How nuclear physics proved this 'Léger' is a fake
Radiocarbon tests conclude that cotton in canvas was cut at least four years after the artist’s death
Its authenticity was first questioned in the 1970s by art historian Douglas Cooper. Now science has proved what Cooper couldn’t by answering a 40-year-old question as to the provenance of a painting supposedly from Fernand Léger’s Contraste de forms series started in1913. Is it a fake? Yes, it most certainly is.
Scientists were able to prove the long suspected theory that the painting is a fake by measuring and comparing the radiocarbons in an unpainted sample of the canvas using the 'bomb peak’ method.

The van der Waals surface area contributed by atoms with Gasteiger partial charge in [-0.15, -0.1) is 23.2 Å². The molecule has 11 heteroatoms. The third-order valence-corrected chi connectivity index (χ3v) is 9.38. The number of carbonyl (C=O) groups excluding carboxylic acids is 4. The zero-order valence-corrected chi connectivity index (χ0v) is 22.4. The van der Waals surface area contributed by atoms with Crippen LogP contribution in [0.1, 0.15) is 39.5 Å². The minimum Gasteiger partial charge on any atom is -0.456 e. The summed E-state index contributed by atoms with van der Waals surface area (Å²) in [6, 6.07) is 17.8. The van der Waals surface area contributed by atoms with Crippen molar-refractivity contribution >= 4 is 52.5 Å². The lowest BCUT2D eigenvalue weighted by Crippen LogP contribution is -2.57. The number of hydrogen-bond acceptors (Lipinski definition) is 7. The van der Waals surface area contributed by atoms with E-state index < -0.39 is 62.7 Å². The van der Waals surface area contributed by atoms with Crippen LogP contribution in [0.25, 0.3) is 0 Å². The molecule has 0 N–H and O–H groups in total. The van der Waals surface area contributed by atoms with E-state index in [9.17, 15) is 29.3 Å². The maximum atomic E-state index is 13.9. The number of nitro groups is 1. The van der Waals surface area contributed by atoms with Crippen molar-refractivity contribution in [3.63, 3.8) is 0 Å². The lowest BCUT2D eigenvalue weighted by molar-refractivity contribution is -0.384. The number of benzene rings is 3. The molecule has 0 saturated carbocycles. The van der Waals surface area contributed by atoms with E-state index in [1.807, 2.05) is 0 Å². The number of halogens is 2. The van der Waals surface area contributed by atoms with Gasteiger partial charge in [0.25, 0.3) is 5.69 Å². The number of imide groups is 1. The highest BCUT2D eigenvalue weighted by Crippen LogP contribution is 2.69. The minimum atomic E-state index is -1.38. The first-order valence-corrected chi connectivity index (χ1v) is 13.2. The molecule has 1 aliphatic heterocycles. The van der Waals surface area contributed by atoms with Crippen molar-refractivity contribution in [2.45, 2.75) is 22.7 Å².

Between the 1950s and 60s nuclear testing doubled the amount of radiocarbon in the atmosphere and in all living things. By comparing radiocarbon levels in an unpainted sample with the known levels during the “bomb peak”, the research team came to the conclusion that “the cotton plant from which the canvas was produced was cut no earlier than 1959,” The French painter, sculptor and film maker (and good friend of Corbusier died in 1955.
You can read more about Léger and see some decidely non-fake works by him in The Art Book, The Art Museum and, of course, The Story of Art.